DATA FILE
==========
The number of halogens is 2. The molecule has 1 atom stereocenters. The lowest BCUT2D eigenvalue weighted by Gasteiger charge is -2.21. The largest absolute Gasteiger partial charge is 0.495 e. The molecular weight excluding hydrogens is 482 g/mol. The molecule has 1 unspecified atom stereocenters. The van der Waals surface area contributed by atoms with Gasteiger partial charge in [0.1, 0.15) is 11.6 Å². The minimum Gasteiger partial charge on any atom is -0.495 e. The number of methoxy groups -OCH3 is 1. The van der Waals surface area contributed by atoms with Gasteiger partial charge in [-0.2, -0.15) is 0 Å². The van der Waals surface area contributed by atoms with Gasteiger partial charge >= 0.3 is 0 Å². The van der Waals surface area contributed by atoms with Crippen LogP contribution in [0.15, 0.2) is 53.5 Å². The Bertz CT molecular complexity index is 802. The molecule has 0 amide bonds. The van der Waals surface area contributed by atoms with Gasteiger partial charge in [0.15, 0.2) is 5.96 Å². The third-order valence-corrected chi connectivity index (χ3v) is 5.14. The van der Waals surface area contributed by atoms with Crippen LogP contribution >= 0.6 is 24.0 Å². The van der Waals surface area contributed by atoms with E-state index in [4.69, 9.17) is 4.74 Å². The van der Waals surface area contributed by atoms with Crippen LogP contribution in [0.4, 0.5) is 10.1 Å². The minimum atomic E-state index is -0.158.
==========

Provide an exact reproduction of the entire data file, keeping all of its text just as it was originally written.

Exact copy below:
The number of halogens is 2. The molecule has 1 atom stereocenters. The lowest BCUT2D eigenvalue weighted by Gasteiger charge is -2.21. The largest absolute Gasteiger partial charge is 0.495 e. The molecular weight excluding hydrogens is 482 g/mol. The molecule has 1 unspecified atom stereocenters. The van der Waals surface area contributed by atoms with Gasteiger partial charge in [0.1, 0.15) is 11.6 Å². The minimum Gasteiger partial charge on any atom is -0.495 e. The number of methoxy groups -OCH3 is 1. The van der Waals surface area contributed by atoms with Gasteiger partial charge in [-0.2, -0.15) is 0 Å². The van der Waals surface area contributed by atoms with Gasteiger partial charge >= 0.3 is 0 Å². The van der Waals surface area contributed by atoms with Crippen LogP contribution in [0.15, 0.2) is 53.5 Å². The Bertz CT molecular complexity index is 802. The molecule has 0 amide bonds. The van der Waals surface area contributed by atoms with Gasteiger partial charge in [0.15, 0.2) is 5.96 Å². The third-order valence-corrected chi connectivity index (χ3v) is 5.14. The van der Waals surface area contributed by atoms with Crippen LogP contribution >= 0.6 is 24.0 Å². The van der Waals surface area contributed by atoms with E-state index in [4.69, 9.17) is 4.74 Å². The van der Waals surface area contributed by atoms with Crippen LogP contribution in [0.4, 0.5) is 10.1 Å². The minimum atomic E-state index is -0.158.